My Grandmother Barhite died when I was 13. I spent a lot of time with her. She was a teacher, listener, encourager, friend, and faithful helper. I learned about the gift of hospitality and service from both my mom and my dad’s mom. Both taught me to serve others rather than self. Sleep-overs with Grandma were more than fun, they were lessons in womanhood, family life and growing in faith. When Grandma died, I lost a mentor.
Or did I? In a box of Grandma’s photos, I discovered one of her girlhood books. It is a keepsake. Often, I quote from it during Titus 2 Retreats. The book was published in 1898 by author Mary Wood-Allen, M.D. Notable women of Dr. Allen’s day recommend the book. They include Mrs. Lillian M.N. Stevens, President of National Woman’s Christian Temperance Union; Mrs. Helen Campbell, Dean of the Department of Household Economics in the Kansas State Agricultural College, and Mrs. Elizabeth Cady Stanton, noted Woman Suffragist, Lecturer, and Author. The book is titled What a Young Woman Ought to Know from the “Purity and Truth: Self and Sex Series.” In reading this book, I realize that Grandma is still mentoring me. I also realize that Biblical womanhood (and manhood) has been foundational for the benefit of society for a long, long time.
From time to time, I hope to share a few quotes from my grandma’s book. Consider the Preface:
During a number of years it has been my privilege to be the confidante and counselor of a large number of young women of various stations in life and in all parts of the United States.
Hmmm. I’m not a physician like Dr. Mary Wood-Allen, but I have been privileged to be taken into the confidence of a number of young women both far away and close to home.
These girls have talked freely with me concerning their plans, aspirations, fears and personal problems. It has been a great revelation to me to note with what unanimity they ask certain questions concerning conduct — queries which perhaps might astonish the mothers of these same girls, as they, doubtless, take it for granted that their daughters intuitively understand these fundamental laws of propriety.
Hmmm. Girls have also shared with me their hopes, dreams, and personal problems. They ask many of the same questions about behavior and choices. They express frustration about their identity, their bodies, and relationships. Fewer mothers and grandmothers have tried to pass on ideas of Biblical womanhood so most of these girls have learned about being a woman from the culture.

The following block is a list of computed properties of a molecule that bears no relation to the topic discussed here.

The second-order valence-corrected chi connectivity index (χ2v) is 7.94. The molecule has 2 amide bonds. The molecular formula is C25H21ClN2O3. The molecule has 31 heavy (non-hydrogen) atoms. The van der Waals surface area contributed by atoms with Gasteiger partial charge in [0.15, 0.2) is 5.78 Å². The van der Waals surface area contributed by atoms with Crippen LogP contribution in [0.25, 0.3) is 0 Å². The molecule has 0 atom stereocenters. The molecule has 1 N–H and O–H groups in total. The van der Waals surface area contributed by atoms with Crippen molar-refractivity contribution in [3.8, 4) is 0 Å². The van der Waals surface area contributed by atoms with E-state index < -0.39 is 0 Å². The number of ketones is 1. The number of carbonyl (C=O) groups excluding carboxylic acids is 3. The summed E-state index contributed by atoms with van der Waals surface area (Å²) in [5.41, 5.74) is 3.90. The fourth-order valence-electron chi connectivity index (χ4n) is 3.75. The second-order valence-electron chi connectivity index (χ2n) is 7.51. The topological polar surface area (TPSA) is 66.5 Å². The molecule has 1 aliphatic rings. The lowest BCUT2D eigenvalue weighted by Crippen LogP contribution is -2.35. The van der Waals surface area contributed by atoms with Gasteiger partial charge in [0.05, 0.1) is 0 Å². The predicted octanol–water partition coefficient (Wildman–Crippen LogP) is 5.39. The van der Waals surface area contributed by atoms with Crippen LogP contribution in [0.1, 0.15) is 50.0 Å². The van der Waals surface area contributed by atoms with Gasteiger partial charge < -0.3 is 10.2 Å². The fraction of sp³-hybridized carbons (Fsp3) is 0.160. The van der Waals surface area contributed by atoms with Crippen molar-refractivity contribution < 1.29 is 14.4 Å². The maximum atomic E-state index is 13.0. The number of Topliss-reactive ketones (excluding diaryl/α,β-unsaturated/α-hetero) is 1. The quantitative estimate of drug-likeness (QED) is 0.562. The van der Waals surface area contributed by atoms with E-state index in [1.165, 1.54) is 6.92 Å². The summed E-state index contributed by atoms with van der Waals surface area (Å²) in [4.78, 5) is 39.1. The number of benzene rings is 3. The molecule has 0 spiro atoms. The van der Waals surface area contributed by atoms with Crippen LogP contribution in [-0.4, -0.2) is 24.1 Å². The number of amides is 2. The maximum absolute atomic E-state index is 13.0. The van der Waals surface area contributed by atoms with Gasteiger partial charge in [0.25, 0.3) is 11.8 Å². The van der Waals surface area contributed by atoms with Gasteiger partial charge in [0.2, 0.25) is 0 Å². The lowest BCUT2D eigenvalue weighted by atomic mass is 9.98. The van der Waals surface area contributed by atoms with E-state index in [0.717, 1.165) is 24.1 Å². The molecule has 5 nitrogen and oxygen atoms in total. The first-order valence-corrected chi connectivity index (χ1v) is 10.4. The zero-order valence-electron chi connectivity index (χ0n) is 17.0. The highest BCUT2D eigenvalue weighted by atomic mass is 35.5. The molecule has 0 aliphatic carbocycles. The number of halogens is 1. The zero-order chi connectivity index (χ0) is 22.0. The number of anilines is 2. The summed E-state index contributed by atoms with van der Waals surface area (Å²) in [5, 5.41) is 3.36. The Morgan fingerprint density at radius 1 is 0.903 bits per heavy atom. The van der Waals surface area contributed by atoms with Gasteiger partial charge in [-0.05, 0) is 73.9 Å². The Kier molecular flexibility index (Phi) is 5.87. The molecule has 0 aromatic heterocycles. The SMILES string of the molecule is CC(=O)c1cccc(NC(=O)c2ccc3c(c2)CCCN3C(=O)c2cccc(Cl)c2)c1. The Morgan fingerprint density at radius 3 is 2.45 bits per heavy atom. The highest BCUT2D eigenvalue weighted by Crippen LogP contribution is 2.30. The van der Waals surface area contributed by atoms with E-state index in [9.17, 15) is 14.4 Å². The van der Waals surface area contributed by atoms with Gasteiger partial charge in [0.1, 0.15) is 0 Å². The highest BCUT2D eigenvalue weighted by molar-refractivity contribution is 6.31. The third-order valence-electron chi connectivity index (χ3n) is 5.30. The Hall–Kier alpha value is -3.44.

The truth is that many girls who have been taught in the olgies of the schools, who have been trained in the conventionalities of society, have been left to pick up as they may their ideas upon personal conduct, and, coming face to face with puzzling problems, are at a loss, and perhaps are led into wrong ways of thinking and questionable ways of doing because no one has foreseen their dilemma and warned them how to meet it.
Hmmmm. Today’s young women have been “oligized.” But, far too many have little or no idea about their origin, purpose, or destination. They have been taught how to “feel” but perhaps not how to think.
Life will be safer for the girl who understands her own nature and reverences her womanhood, who realizes her responsibility towards the human race and conducts herself in accordance with that realization . . . Life will be nobler and purer in its possession and its transmission if, from childhood onward to old age, the thoughts has been held that ‘Life is a gift of God and is divine.’
I am an ezerwoman. A helper woman. This is a vocation through which I can help younger women be safer, realize responsibility, and make choices that lead toward hope. This begins with the confidence of identity: I am a creation of God and treasure of Jesus Christ.
Truth in 1898. Truth in 2011. Timeless. Life-changing. Rich with promise.
This was first posted by Ezerwoman 1-22-2011